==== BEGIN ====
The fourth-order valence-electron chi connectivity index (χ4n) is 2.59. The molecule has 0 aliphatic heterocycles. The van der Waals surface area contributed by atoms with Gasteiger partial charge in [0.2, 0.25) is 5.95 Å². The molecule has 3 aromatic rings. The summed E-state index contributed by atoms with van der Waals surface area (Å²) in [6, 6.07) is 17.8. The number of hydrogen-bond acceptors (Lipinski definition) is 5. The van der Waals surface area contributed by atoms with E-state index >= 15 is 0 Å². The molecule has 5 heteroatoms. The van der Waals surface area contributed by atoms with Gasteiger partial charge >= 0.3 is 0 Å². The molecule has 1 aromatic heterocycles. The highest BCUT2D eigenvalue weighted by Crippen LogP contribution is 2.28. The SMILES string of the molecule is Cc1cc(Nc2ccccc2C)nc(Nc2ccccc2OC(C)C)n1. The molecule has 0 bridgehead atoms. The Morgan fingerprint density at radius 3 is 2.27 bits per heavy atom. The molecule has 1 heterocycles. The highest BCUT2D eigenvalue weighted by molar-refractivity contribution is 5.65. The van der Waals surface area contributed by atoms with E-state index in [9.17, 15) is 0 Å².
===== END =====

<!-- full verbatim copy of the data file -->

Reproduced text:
The fourth-order valence-electron chi connectivity index (χ4n) is 2.59. The molecule has 0 aliphatic heterocycles. The van der Waals surface area contributed by atoms with Gasteiger partial charge in [0.2, 0.25) is 5.95 Å². The molecule has 3 aromatic rings. The summed E-state index contributed by atoms with van der Waals surface area (Å²) in [6, 6.07) is 17.8. The number of hydrogen-bond acceptors (Lipinski definition) is 5. The van der Waals surface area contributed by atoms with E-state index >= 15 is 0 Å². The molecule has 5 heteroatoms. The van der Waals surface area contributed by atoms with Gasteiger partial charge >= 0.3 is 0 Å². The molecule has 1 aromatic heterocycles. The highest BCUT2D eigenvalue weighted by Crippen LogP contribution is 2.28. The SMILES string of the molecule is Cc1cc(Nc2ccccc2C)nc(Nc2ccccc2OC(C)C)n1. The molecule has 0 bridgehead atoms. The Morgan fingerprint density at radius 3 is 2.27 bits per heavy atom. The molecule has 1 heterocycles. The highest BCUT2D eigenvalue weighted by molar-refractivity contribution is 5.65. The van der Waals surface area contributed by atoms with E-state index in [9.17, 15) is 0 Å².